Majority of third-strike inmates are addicts, records show
Convicts imprisoned under California’s three strikes law are no more inclined to high-risk “criminal thinking” than other inmates, but are far more likely to be addicted to drugs and alcohol, according to data from the state prisons department.
Our new data analysis, conduced with the San Francisco Chronicle, reveals that in all, nearly 70% of convicts with a third strike show a high need for substance abuse treatment, compared with 48% of all inmates tested. Currently, only 15-20% of inmates receive any education, therapy or drug treatment.
Read the full story here.
Photo: Inmate counselor Vincent Russo talks about healthy relationships at an Addiction Recovery Counseling meeting at San Quentin State Prison in August. Credit: Michael Macor/San Francisco Chronicle
30 Issues in 30 Days looks at foreclosure in America. Check out the map of foreclosures by county, over the last five years. Here.
-Jody, BL Show-
Although foreclosures in California hit a five-year low in the second quarter of 2012, experts say millions of Californians who owe more on their homes than they are worth might not see their situation improve for years. Read more from The Bay Citizen’s Aaron Glantz here.
California Border Patrol apprehensions hit a new low
via Sacramento Bee:
With the economy still down, sneaking across the California border just isn’t as tempting as it once was for illegal immigrants.
The number of apprehensions by the California Border Patrol fell from about 101,000 in 2010 to 73,000 during 2011, according to new figures from the U.S. Department of Homeland Security.
The number of immigrants apprehended at the California border has fallen 65 percent since the start of the recession and nearly 90 percent since 1992. Apprehensions have also plummeted nationwide.
Read the full report from the Department of Homeland Security here.
How to track West Nile virus in your county
There have been more reported cases of West Nile virus in the U.S. so far this year than at any time since 1999, when the disease was first detected in the country. Nearly 2,000 people have been infected, and 87 have died as a result.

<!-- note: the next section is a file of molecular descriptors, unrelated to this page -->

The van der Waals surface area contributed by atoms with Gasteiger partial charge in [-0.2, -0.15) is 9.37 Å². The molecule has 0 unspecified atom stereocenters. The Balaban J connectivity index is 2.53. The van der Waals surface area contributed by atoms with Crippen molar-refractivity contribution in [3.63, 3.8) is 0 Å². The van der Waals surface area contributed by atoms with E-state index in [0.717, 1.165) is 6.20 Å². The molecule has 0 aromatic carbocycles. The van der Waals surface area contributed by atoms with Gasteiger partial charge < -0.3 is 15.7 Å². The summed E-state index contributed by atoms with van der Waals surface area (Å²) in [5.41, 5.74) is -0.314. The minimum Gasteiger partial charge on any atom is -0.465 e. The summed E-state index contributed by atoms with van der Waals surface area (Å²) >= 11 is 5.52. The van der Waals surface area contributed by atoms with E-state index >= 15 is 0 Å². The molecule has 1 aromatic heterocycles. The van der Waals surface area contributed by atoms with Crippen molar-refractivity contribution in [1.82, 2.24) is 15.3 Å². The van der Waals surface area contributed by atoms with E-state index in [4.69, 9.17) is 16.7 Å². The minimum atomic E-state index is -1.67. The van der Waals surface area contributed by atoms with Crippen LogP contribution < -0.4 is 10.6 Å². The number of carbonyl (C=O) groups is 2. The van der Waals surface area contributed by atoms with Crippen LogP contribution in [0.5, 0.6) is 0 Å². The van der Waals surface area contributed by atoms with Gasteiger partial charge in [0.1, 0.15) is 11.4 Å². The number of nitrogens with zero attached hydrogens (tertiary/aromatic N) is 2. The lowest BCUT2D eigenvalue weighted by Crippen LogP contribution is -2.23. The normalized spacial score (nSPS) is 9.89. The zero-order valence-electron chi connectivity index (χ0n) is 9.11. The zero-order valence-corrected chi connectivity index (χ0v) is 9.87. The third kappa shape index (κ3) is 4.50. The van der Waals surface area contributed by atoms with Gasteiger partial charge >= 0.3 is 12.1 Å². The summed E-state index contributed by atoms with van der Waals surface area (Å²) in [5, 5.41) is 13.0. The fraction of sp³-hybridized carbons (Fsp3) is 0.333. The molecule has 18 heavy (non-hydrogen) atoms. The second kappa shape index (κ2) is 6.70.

California has had 69 human cases of the virus this year to date, including three fatalities. Have there been cases in your county? Here’s how you can find out: http://ow.ly/dwyHC
Average number of days that a veteran who goes to the Los Angeles, California waits for the government to respond to his or her disability claim as of 07/2012. Increased by +39.0% in the prior 1.3 years.
Get an inside look at California’s forgotten prison population.
Under federal court order to reduce overcrowding in state prisons, California is now releasing thousands of prisoners or transferring them to county jails. But the rapidly aging and dying prisoners confined to state prison hospices are often left behind. As many as 3,300 inmates in the U.S. die in prison every year.
A gram of heroin is the price of one pill. A gram of heroin could last you three or four days. One pill could last you a couple of hours. So the calculation is simple. Sell the pills you get, make money and get free dope.
Man who armed Black Panthers was FBI informant, records show
The man who gave the Black Panther Party some of its first firearms and weapons training – which preceded fatal shootouts with Oakland police in the turbulent 1960s – was an undercover FBI informer, according to a former bureau agent and an FBI report.
One of the Bay Area’s most prominent radical activists of the era, Richard Masato Aoki was known as a fierce militant who touted his street-fighting abilities. He was a member of several radical groups before joining and arming the Panthers, whose members received international notoriety for brandishing weapons during patrols of the Oakland police and a protest at the state Legislature.
Photo: A young Richard Aoki is involved in a 1969 protest at Telegraph Avenue and Bancroft Way near the UC Berkeley campus. CREDIT: Courtesy of the Oakland Tribune
Young painkiller abusers increasingly turning to heroin
With the steady rise of prescription drug abuse across the state, young pill addicts are succumbing in increasing numbers to another vice: heroin.
For 22-year-old Anna Taylor from Dana Point (pictured), the path to heroin addiction began by pilfering a family member’s medicine cabinet. More than 70% of first-time abusers of prescription pain relievers obtain the drugs from friends or relatives for free, according to a recent federal analysis.
“I don’t want to be the 90 percent that relapse,” said Taylor, who said she’s been sober for nearly three months. “I want to be the 10 percent where I make it. I want to remember my life,” she said.
Read the powerful story, produced in collaboration with KQED News, on the rise in heroin-related overdoses among California’s youth here.
Do you know a loved one dealing with heroin or painkiller addiction? Visit our resource guide to learn more and let us know how we might be able to create a more effective toolkit for teachers, families and friends who want to share information on handling opioid and heroin addiction.
Photo by Daniel A. Anderson/California Watch